Forum: Ruby on Rails Sort model based on max value of has_many field

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John T. (Guest)
on 2008-11-10 20:41
Hi,

I have models such as:

class Team < ActiveRecord::Base
   has_many :games
end

class Game< ActiveRecord::Base
   belongs_to :team
end

So there are many (well, 0 to 6) games for each team. Team game has a
"score". I would like to get a list of the teams, sorted by the highest
scoring game - sort of a ranking based on highest score. I've tried
several cominations of find and sort, but can't figure it out. I did add
a helper to the Team model:

def high_score
  matches.maximum(:score)
end

but still am not sure how to get what I want. I basically want to
display a list of the teams, ranked by their highest score.

One stickler is, any given team may not have any games at a given time,
so team.matches may be null...

Thanks!

jt
Jeff E. (Guest)
on 2008-11-11 23:00
(Received via mailing list)
maybe something like so:


class Team < ActiveRecord::Base
  has_many :games

  def self.by_high_score
    self.all(
             :select => 'teams.id, teams.name, max(games.score)',
             :joins => 'left join games on team_id = teams.id',
             :group => 'teams.id',
             :order => 'score desc',
             :conditions => 'score is not null'
    )
  end

end



On Nov 10, 1:41 pm, "John T." <removed_email_address@domain.invalid>
Robert W. (Guest)
on 2008-11-12 16:39
>   def self.by_high_score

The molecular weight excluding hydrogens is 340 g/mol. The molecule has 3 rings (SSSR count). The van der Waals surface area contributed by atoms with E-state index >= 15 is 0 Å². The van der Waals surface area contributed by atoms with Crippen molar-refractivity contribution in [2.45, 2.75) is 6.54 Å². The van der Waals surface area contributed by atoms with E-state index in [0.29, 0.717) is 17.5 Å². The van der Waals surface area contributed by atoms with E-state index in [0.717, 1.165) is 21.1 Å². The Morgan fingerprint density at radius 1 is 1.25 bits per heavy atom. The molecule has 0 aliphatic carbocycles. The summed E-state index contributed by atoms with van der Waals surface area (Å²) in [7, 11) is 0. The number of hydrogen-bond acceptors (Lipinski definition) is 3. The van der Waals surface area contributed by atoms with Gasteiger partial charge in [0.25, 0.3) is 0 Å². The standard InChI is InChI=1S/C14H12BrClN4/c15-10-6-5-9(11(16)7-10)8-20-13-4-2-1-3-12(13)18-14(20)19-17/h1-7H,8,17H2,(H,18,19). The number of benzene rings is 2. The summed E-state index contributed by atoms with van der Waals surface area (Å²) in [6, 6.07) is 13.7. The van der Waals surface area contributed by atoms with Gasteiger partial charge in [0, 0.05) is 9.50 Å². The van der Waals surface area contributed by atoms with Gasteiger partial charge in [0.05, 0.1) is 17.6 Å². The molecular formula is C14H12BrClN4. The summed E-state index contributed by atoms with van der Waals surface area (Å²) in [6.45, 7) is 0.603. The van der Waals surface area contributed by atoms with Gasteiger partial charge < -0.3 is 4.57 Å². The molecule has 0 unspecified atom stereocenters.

>     self.all(
>              :select => 'teams.id, teams.name, max(games.score)',
>              :joins => 'left join games on team_id = teams.id',
>              :group => 'teams.id',
>              :order => 'score desc',
>              :conditions => 'score is not null'
>     )
>   end
While this will probably work just fine, I would recommend caching the
high score in a attribute of the Team model. This would be very similar
to the counter_cache feature that Rails provides. This way your sorting
could be handled by a very simple named route. It would also be many
times more efficient since there is no join to deal with.

The trade-off is that you need additional logic to update the cached
value when necessary, and in making sure that you always rely on your
model's business logic to manage the cache. I personally think that the
performance gained though this technique is well worth the trade-off in
case where performance may be a significant factor.
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